Over thirty-five years after Ridley Scott’s noir-classic Blade Runner debuted and became a cult sensation, Denis Villeneuva has returned with an installment that does away with much of the religious and authoritarian zeitgeist of the former. Instead, Blade Runner 2049 focuses on the human.
Villeneuva’s most decisive jumps from Scott’s iteration are the use of voice over and change of soundtrack. Most of Blade Runner sounds like it should be a Bogart film set in a dark alley of Brooklyn, with its plaintive horns and Decker’s (Harrison Ford) monotone voice. 2049 dispenses with that signature mainly because K’s (Ryan Gosling) voice is flat out boring (I kid). Its real “drive” isn’t to observe the world around K, but to observe K.
2049 has two mysteries. Its foreground mystery is the discovery of Deckard and Rachel’s (Sean Young) child. Yes, replicants can have children. The ability for a species to procreate means that they are real, and to a point, autonomous. In a society that depends on slave labor, this is a big no-no. Nevertheless, there are two main factions (the third I’ll leave out because it’s a spoiler), Wallace (Jared Leto) and Luv (Silvia Hoeks) who want to breed more slaves through procreation, and Lieutenant Joshi (Robin Wright) who is afraid of how this revelation will destroy society.
2049’s background mystery is the questioning of what it means to be human. The original Blade Runner touches on the effect that lifespan and memories have on humanity. However, the two do not constitute complete humanity (Dogs have a decent lifespan and have memories too, but they’re not human). While 2049 certainly focuses on implanted memories and lifespan, its addition of Joi (Ana de Armas), K’s holographic girlfriend, adds a layer first brought about in Spike Jonze’s Her. It is how we tie procreation and sensual contact to humanity (And yes, dogs do procreate too if you didn’t already know).
While Bautista plays his role as the large guy who gets into a fight, and Robin Wright is the cold-hearted shrill, it’s Joi who is the most indelible of the secondary characters. Though she’s one-dimensional and doesn’t have the human quality of self-preservation, she is searching for humanity. One of the most touching moments of the film is when she’s able to walk outside into the rain because K has bought her a device that allows her to now be trapped to a projector. Though we don’t know if she can feel the rain, we do know that the rain can feel her. And somehow that interaction with the outside world is telling us that nature says she’s real.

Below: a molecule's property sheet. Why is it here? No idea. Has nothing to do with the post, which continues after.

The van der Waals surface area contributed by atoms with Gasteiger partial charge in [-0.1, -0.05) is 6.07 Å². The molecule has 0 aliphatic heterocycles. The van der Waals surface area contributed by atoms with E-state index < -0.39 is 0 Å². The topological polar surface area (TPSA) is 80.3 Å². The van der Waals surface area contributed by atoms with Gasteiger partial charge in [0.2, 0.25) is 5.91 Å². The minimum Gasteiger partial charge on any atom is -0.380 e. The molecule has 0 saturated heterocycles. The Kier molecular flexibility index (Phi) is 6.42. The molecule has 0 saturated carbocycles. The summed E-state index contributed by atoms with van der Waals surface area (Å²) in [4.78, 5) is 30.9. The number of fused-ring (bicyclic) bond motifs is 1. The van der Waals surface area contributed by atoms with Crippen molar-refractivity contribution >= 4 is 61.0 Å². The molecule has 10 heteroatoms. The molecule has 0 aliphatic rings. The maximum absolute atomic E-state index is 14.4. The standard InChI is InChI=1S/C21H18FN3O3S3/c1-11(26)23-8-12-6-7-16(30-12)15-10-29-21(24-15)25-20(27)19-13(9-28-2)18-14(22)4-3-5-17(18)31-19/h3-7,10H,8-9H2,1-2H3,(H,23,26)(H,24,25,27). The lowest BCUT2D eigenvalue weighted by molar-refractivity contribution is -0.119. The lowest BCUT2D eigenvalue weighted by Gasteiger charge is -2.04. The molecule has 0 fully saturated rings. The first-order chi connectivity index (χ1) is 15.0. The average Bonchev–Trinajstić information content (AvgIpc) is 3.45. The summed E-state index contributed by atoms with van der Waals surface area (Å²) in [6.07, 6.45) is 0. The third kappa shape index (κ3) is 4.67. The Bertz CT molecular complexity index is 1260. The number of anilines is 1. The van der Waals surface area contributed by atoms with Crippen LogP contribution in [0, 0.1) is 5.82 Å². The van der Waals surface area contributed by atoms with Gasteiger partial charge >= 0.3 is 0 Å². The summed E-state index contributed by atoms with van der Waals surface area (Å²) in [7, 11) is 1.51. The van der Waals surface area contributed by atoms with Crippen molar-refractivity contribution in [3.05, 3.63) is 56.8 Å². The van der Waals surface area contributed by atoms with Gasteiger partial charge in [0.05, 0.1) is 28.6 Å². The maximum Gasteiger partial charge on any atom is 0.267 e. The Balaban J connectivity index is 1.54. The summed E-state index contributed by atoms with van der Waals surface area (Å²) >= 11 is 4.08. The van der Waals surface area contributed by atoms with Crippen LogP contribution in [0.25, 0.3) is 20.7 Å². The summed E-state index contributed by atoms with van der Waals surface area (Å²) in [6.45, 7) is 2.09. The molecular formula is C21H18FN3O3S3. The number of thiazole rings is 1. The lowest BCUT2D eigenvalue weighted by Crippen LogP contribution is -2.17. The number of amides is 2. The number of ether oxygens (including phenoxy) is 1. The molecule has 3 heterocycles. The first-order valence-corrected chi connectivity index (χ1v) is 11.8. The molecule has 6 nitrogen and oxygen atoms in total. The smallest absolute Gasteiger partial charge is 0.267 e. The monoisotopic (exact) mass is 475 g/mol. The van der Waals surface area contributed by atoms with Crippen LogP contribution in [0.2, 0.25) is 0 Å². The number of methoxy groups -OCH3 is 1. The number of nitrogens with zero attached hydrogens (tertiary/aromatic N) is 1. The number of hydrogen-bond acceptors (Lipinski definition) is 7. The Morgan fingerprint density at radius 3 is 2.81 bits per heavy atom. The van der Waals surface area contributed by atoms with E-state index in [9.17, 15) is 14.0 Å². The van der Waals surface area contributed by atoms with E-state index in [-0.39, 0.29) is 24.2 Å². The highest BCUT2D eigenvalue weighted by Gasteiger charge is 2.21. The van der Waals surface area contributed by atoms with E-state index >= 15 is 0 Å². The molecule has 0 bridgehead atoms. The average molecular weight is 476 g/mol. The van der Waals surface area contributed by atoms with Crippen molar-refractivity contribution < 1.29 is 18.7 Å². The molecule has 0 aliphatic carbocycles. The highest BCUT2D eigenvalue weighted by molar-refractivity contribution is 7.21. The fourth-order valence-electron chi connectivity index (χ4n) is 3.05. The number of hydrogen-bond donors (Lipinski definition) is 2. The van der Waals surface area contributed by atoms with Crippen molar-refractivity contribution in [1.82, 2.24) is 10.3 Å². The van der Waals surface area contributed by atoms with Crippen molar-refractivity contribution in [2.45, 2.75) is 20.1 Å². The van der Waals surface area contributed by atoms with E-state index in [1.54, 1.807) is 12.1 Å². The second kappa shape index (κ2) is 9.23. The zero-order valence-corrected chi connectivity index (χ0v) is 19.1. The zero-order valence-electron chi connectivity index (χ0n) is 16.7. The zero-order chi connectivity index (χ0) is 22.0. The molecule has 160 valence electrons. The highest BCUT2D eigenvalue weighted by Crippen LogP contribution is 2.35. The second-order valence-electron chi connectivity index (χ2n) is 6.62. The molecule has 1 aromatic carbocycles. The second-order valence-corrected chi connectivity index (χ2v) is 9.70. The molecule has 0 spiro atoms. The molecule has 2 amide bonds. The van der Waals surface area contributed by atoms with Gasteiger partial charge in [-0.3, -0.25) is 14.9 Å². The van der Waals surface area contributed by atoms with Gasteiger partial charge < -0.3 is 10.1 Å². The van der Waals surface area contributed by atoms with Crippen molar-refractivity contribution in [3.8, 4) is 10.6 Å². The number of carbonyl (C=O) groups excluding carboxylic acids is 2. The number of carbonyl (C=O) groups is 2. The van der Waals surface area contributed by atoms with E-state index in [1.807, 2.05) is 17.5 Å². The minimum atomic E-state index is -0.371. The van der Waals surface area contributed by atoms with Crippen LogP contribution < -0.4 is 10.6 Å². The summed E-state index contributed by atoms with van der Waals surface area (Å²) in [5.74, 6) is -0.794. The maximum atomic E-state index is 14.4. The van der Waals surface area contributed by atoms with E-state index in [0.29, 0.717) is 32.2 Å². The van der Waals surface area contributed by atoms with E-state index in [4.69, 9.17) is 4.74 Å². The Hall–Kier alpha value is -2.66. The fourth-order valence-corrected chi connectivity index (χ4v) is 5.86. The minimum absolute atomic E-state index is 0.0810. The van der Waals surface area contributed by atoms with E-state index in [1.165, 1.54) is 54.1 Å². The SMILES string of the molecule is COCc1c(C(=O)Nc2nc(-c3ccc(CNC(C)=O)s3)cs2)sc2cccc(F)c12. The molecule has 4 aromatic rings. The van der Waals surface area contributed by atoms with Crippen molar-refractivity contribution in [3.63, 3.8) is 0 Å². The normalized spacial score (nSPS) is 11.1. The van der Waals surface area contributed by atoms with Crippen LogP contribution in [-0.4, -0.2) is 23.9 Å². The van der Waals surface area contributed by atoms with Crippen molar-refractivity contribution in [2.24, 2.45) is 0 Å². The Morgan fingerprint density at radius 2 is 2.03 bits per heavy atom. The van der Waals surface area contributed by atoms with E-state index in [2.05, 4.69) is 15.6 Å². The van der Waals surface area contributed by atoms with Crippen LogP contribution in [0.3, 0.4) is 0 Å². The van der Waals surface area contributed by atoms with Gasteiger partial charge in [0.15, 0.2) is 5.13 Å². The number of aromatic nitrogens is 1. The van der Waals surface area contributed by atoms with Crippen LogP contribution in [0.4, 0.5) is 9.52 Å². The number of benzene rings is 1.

In fact, it says something about our culture that visions of the future no longer feature neon, but holographic and interactive screens. Lights don’t constitute the future, the immersion and animation of our surroundings do. The grandest and most melancholic visual of 2049 is K walking through the snowy streets of Los Angeles, hiding his face in his dusty green coat as the futuristic city, its giant-sized ads, its fur-coat-covered-prostitutes, and its mixture of run down and brightly lit Asian-character-laden-buildings pass beside him. It’s an image that brings to mind Rorschach of Watchmen, and it’s one that will be of the most iconic portions of this film. It will also earn the Cinematographer, Roger Deakins, an Academy Award.
Nevertheless, what was most surprising about 2049 is the lack of screen time for Leto. Though Tyrell’s character wasn’t greatly featured in the first installment, his name seemed to be everywhere. Yes, the technology for K’s girlfriend Joi is made by Wallace’s company, but it’s difficult to know how much power Wallace really has. He has an assistant who has to kill to get things done. Shouldn’t a despotic Amazon-like figure have more power (And yes, Amazon will make replicants. They’ll be going for $5,000 each with free shipping, limited lifespan)?
One of the keys to 2049 is the fact that we know K is a replicant. The journey isn’t to find out if he’s a replicant, the journey is to find out how human a replicant can be. The answer to this question can only be answered by Deckard, a retired Blade Runner who lives in an abandoned casino where a dirty bomb once landed. He is a relic inhabiting a land of relics. It’s not often you get to see Ford cry in a role, but he still is one of the best actors when it comes to using his eyes. His crying over the memory of Rachel, his long dead wife, as he is surrounded by the cold wooden austerity of Wallace’s “office,” is the clear humanity Vileneuva has been searching for.
Though Blade Runner 2049 is different from the former Blade Runner in style and content, it still retains the central question that Philip K Dick was searching for: “What does it mean to be human?” I don’t think the question is ever fully answered.
Maybe the ability to procreate does create a more tangible transaction from sex, but it doesn’t make one human. Instead, I believe it is the ability to share an emotional connection. It’s the relationship K and Joi have and Deckard and Rachel had. Their relationships are more human than we’ll ever find in our everyday lives. The ability to feel loss is the most human emotion possible. In a world with replicants and holographic ads, where nothing seems real, the fear and sorrow of losing is the only thing that is real. That’s what blade runners are really wiping out, love-based emotion……….
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